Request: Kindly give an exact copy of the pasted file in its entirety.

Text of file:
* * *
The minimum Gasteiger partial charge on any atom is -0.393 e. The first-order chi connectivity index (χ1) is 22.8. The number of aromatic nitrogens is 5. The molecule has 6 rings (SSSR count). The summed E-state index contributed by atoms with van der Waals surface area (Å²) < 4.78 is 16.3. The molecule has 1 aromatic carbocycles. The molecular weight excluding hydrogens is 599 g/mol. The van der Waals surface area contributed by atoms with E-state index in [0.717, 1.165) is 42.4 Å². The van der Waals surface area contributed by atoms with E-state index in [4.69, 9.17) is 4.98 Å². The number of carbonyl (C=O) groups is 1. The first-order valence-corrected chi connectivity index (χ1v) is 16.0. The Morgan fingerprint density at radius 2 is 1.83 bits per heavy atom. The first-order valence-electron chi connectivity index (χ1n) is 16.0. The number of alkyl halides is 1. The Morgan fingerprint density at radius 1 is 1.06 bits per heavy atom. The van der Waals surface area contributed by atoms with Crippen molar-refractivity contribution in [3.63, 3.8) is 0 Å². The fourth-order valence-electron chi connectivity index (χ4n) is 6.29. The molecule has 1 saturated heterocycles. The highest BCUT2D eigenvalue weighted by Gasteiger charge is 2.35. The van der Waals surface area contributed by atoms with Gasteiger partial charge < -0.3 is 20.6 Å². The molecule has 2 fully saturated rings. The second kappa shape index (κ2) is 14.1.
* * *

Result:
The minimum Gasteiger partial charge on any atom is -0.393 e. The first-order chi connectivity index (χ1) is 22.8. The number of aromatic nitrogens is 5. The molecule has 6 rings (SSSR count). The summed E-state index contributed by atoms with van der Waals surface area (Å²) < 4.78 is 16.3. The molecule has 1 aromatic carbocycles. The molecular weight excluding hydrogens is 599 g/mol. The van der Waals surface area contributed by atoms with E-state index in [0.717, 1.165) is 42.4 Å². The van der Waals surface area contributed by atoms with E-state index in [4.69, 9.17) is 4.98 Å². The number of carbonyl (C=O) groups is 1. The first-order valence-corrected chi connectivity index (χ1v) is 16.0. The Morgan fingerprint density at radius 2 is 1.83 bits per heavy atom. The first-order valence-electron chi connectivity index (χ1n) is 16.0. The number of alkyl halides is 1. The Morgan fingerprint density at radius 1 is 1.06 bits per heavy atom. The van der Waals surface area contributed by atoms with Crippen molar-refractivity contribution in [3.63, 3.8) is 0 Å². The fourth-order valence-electron chi connectivity index (χ4n) is 6.29. The molecule has 1 saturated heterocycles. The highest BCUT2D eigenvalue weighted by Gasteiger charge is 2.35. The van der Waals surface area contributed by atoms with Gasteiger partial charge < -0.3 is 20.6 Å². The molecule has 2 fully saturated rings. The second kappa shape index (κ2) is 14.1.